- Also check our best rated Football Book reviews
All With Smiling Faces: How Newcastle Became United, 1881-1910 Paperback – 29 Sep 2014
- Choose from over 13,000 locations across the UK
- Prime members get unlimited deliveries at no additional cost
- Find your preferred location and add it to your address book
- Dispatch to this address when you check out
Frequently bought together
Customers who bought this item also bought
Enter your mobile number or email address below and we'll send you a link to download the free Kindle App. Then you can start reading Kindle books on your smartphone, tablet, or computer - no Kindle device required.
To get the free app, enter your mobile phone number.
About the Author
Paul Brown is a freelance writer and Newcastle United season ticket holder. He has written about Newcastle and football history for publications including The Guardian, FourFourTwo, When Saturday Comes and The Blizzard. He is the author of six books including The Victorian Football Miscellany and Unofficial Football World Champions.
Customers who viewed this item also viewed
Top customer reviews
There was a problem filtering reviews right now. Please try again later.
Great figures are mentioned, notably Frank Watt, Colin Veitch and Peter McWilliam, who await their biographers, and the author manages to get a real insight into what life was like in Edwardian Newcastle with their repeated unhappy trips to the Crystal Palace and their eventual FA win in 1910.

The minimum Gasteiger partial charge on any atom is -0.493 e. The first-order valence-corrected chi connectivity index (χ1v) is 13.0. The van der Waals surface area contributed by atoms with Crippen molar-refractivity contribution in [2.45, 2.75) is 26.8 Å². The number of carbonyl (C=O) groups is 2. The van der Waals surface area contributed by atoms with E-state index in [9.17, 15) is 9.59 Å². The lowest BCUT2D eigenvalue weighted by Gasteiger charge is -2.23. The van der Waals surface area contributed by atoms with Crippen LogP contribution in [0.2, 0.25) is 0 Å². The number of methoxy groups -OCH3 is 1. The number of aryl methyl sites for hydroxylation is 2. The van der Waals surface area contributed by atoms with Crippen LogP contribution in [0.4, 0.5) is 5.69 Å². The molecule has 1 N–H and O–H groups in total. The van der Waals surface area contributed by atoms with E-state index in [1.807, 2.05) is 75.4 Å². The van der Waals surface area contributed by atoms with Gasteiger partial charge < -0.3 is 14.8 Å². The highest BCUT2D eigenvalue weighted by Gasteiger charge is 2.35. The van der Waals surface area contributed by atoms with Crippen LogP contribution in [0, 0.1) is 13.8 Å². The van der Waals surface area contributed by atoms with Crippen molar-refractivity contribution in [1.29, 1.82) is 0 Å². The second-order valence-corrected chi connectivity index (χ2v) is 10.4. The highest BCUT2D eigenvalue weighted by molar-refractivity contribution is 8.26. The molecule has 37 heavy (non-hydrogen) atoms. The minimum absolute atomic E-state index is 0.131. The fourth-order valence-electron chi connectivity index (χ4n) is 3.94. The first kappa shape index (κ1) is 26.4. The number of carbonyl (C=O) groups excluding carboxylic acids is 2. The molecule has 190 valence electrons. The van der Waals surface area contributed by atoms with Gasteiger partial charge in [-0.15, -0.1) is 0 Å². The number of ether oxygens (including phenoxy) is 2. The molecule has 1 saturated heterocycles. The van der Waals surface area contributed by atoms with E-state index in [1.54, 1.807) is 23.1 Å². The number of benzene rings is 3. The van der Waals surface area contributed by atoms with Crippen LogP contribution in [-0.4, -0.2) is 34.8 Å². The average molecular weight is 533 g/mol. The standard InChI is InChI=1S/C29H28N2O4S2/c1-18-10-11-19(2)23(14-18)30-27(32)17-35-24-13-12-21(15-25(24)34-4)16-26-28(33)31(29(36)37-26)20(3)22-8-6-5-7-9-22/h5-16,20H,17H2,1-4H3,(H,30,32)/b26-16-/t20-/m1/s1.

But the love of Newcastle United is a continuum. It is probably the only city in Europe which is so focused on its team, and it has long been a matter of amazement to me that the Geordies and the Magpies cannot not get a good team together. Yes, we know that incompetent (and perhaps even corrupt) administration is more or less endemic over the years, but why do the Geordies put up with it? Why can't we get a good team? I remember Jackie Milburn and Bobby Mitchell, my father waxed lyrical about Hughie Gallacher and my grandfather recalled Peter the Great - but who will my son and grandson have to remember?
For the sake of people like Paul Brown and all the other tens of thousands of frustrated Geordies, we can only hope and pray. In the meantime, I suggest that the Geordies, the Magpies, the Toon Army and indeed any football fan of any other persuasion should read this book. It will bring a smile to your face, and give you a spring in your step. Things don't need to be as bad as they have been for the past 50 years.
Great work Paul Brown. I will certainly be reading more of your books.
Keith Smith (History teacher and Marxist)